*i*), we compute an interference value (

*I*

_{ i}) based on its orientation relations with the flankers directly connected to it (

*j*, belonging to the set Ce—defined by the grouping process not including the target itself), using Equation A3:

*c*is a constant representing the baseline interference of a flanker. As a first approximation, we assume that regardless of its orientation each flanker produces the same baseline effect. This is in line with the observation that the location and local orientation anisotropy of flankers observed in Experiment 1 might not extend to the more complex configurations used in that experiment.

*G*(

*θ*

_{ i},

*θ*

_{ j}) is the contribution to crowding of a connected flankers' pair, based on their orientation relations. These relations can be divided into five types: collinear, parallel, co-circular, T-junction, and all other relations). We assume that each of the five relation types contributes a different degree of interference. For each configuration, we sum all the Is (influence of the flankers in the crowding zone). We treat this sum as the stimulus crowding factor ( Equation A4).

*G*( Equation A3). This is done by optimizing the values of constant (

*c*) and function

*G*( Equation A3) to produce crowding predictions for the relative interference of these configurations, which are in agreement with the measured results (

*r*

^{2}= [0.75, 0.76] for Experiments 2 and 3, respectively, the explained variance based on Pearson's correlation), see Figure A3. The values obtained by this method suggest that the strongest interference results from parallel pairs, followed by collinear, T-junction, and contrasting; with co-circular relations causing the least amount of interference (

*c*= 0.1,

*G*(

*θ*

_{ i},

*θ*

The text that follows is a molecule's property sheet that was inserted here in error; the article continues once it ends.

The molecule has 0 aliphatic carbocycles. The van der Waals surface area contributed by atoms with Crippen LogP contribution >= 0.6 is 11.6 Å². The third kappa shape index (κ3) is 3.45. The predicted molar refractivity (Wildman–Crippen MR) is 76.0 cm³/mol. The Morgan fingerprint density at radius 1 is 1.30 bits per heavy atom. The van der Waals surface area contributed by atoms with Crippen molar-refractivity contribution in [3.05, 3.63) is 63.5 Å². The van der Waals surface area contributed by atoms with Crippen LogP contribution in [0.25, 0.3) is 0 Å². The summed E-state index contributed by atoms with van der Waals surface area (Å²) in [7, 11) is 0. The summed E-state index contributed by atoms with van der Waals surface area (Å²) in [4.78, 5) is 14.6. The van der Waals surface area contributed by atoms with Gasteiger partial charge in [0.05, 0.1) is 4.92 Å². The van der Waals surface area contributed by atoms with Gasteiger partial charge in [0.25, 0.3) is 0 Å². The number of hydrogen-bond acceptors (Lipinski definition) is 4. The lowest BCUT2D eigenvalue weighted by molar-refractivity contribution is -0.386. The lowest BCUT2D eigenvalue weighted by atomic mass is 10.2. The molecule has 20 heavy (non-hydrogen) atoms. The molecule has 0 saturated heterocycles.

_{ j}) = [1.2, 5.1, −0.3, 0.7, 0.4], for relation types: collinear, parallel, co-circular, T-junction, and other, respectively).

*z*-scores across a & b pairs (for each display independently). Then for each of the target types, lines, circles, or ellipses, an average z-score was computed for each pair of a & b values. This gave us three vectors representing the relative efficiency of each pair for each target type. These vectors were sorted by efficiency (from high to low), and their first point of intersection (representing best overall efficient pair of values) was chosen for our crowding simulation (described in 1). In addition, we ran the simulation with some of the other (efficient) pairs and got results comparable with those reported in 1, although some differences in the grouping pattern were observed. This might allow for individual customization of the model for different subjects.

*D*

_{ s}values than those grouped in the previous iteration. And as a result of our chosen a & b values, nearly collinear or co-circular flankers will group at earlier iteration stages than other pairs. Therefore, at the end of each iteration, we can check whether any group might be our target configuration. The signal on which a decision would be based could be group saliency. Grouped elements might facilitate or synchronize each other, making their combined signal distinguishable from that of other elements in the stimuli. Since each of the separate groups created in the intermediate stages is defined in the model as independent from the rest (until grouped in a later iteration), localization information may be obtained as well for any group passing the detection threshold (based on retinotopic information). Figure B2 demonstrates several stages of grouping on a large Gabor array. A co-circular contour composed of twelve Gabor patches is grouped together after 28 iterations. To group together all the elements, the model completed 135 iterations. There are a few aspects that we have not included which should be considered in future work: 1) Control of the grouping pattern: It might be desirable to bias grouping toward a predefined pattern. Some serial models of CI suggest that later iterations should try to preserve the relation type of earlier connections (e.g., depending on previous connections, the next connection is preferred to be either the snake or ladder type, May & Hess, 2007). Similarly, in certain cases the algorithm might be biased toward circles rather than lines (if the target is known in advance or its type is primed). Furthermore, for higher-level stimuli, such as letters, this biasing might be even more complex and driven by stored templates (see below). 2) Our model does not describe enhancement of grouped elements, which might be a desired feature for certain tasks, as well as for group saliency estimation (see above). 3) Our model does not enhance detection based on closure, as some researchers suggest human subjects do (Kovács & Julesz, 1993; Mathes & Fahle, 2007). Although these properties were not included in the present version of the grouping algorithm, it is not difficult to see how they might be added without affecting our model's crowding estimation.